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The Apache | The North American Indian Photography of Edward Curtis - Edward S. Curtis, a professional photographer in Seattle, devoted his life to documenting what was perceived to be a vanishing race. His monumental publication The North American Indian presented to the public an extensive ethnographical study of numerous tribes, and his photographs remain memorable icons of the American Indian.

You are viewing an original photograph of a Tipi in the Snow. The photo was taken by Curtis in 1908. The picture shows two men on horseback in front of a Tipi.

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Modern Indigenous Tribal Garbs : Steampunk Native Americans

Native American Indian

You are viewing a rare image of a Whale Ceremonial - Clayoquot. It was taken in 1910 by Edward S. Curtis. The image shows Nootka indian taking ceremonial bath, before whale hunt. We have created this collection of images primarily to serve as an easy to access educational tool. Contact curator@old-picture.com.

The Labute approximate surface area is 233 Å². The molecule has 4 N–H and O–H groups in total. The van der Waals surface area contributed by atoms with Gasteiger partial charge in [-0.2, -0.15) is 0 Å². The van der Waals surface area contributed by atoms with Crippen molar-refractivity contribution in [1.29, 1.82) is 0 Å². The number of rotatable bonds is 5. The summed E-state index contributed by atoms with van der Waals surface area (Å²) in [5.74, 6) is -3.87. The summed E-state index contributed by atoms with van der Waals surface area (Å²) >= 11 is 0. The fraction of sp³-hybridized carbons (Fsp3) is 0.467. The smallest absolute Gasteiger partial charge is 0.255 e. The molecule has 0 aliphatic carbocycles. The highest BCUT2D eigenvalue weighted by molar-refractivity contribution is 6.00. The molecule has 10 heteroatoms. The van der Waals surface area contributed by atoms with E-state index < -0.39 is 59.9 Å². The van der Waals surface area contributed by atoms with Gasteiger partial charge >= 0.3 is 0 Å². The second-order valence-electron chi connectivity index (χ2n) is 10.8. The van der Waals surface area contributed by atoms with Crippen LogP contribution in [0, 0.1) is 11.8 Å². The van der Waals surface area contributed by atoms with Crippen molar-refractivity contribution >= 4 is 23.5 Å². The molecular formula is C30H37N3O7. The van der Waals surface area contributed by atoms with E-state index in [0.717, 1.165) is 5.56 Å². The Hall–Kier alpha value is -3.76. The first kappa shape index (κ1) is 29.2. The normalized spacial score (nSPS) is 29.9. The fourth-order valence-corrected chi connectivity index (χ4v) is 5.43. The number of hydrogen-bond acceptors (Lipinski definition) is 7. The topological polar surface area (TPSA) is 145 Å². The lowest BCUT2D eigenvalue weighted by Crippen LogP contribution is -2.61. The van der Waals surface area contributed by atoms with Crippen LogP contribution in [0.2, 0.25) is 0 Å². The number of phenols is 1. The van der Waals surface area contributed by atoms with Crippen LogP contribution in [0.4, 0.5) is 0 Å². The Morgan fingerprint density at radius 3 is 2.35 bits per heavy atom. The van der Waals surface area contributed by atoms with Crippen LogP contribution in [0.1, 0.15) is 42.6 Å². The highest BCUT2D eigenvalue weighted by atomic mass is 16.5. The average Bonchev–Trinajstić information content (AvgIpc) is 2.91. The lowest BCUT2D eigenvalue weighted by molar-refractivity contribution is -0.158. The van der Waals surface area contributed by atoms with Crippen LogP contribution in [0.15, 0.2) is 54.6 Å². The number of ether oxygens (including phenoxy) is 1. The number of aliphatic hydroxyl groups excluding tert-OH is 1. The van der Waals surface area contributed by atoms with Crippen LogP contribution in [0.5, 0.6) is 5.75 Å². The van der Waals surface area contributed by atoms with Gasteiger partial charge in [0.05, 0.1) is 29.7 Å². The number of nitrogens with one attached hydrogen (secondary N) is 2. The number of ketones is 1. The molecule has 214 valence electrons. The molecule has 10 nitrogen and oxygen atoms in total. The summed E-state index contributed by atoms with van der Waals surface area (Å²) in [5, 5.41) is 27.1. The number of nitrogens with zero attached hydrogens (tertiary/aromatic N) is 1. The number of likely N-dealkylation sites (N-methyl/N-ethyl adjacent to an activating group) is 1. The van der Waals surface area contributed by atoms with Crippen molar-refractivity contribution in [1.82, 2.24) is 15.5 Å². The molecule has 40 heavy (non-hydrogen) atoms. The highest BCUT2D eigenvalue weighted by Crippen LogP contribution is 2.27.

As a youth of fifteen, Medicine Crow went on his first war party. In the next nineteen years, he led a vigorous and often dangerous life of a Plains Indian warrior. For twelve of those years he was a war chief noted for his agility in hand-to-hand combat, courage, and dependability in bringing his men back home not only safely but victorious. Crow Indian

Sacajawea. Stolen, held captive, sold, eventually reunited the Shoshone Indians. She was an interpreter and guide for Lewis and Clark in 1805-1806 with her husband Toussaint Charbonneau. She navigated carrying her son, Jean Baptiste, on her back. She traveled thousands of miles from the Dakotas the Pacific Ocean. The explorers, said she was cheerful, never complained, and proved to be invaluable. She served as an advisor, caretaker, and is legendary for her perseverance and resourcefulness.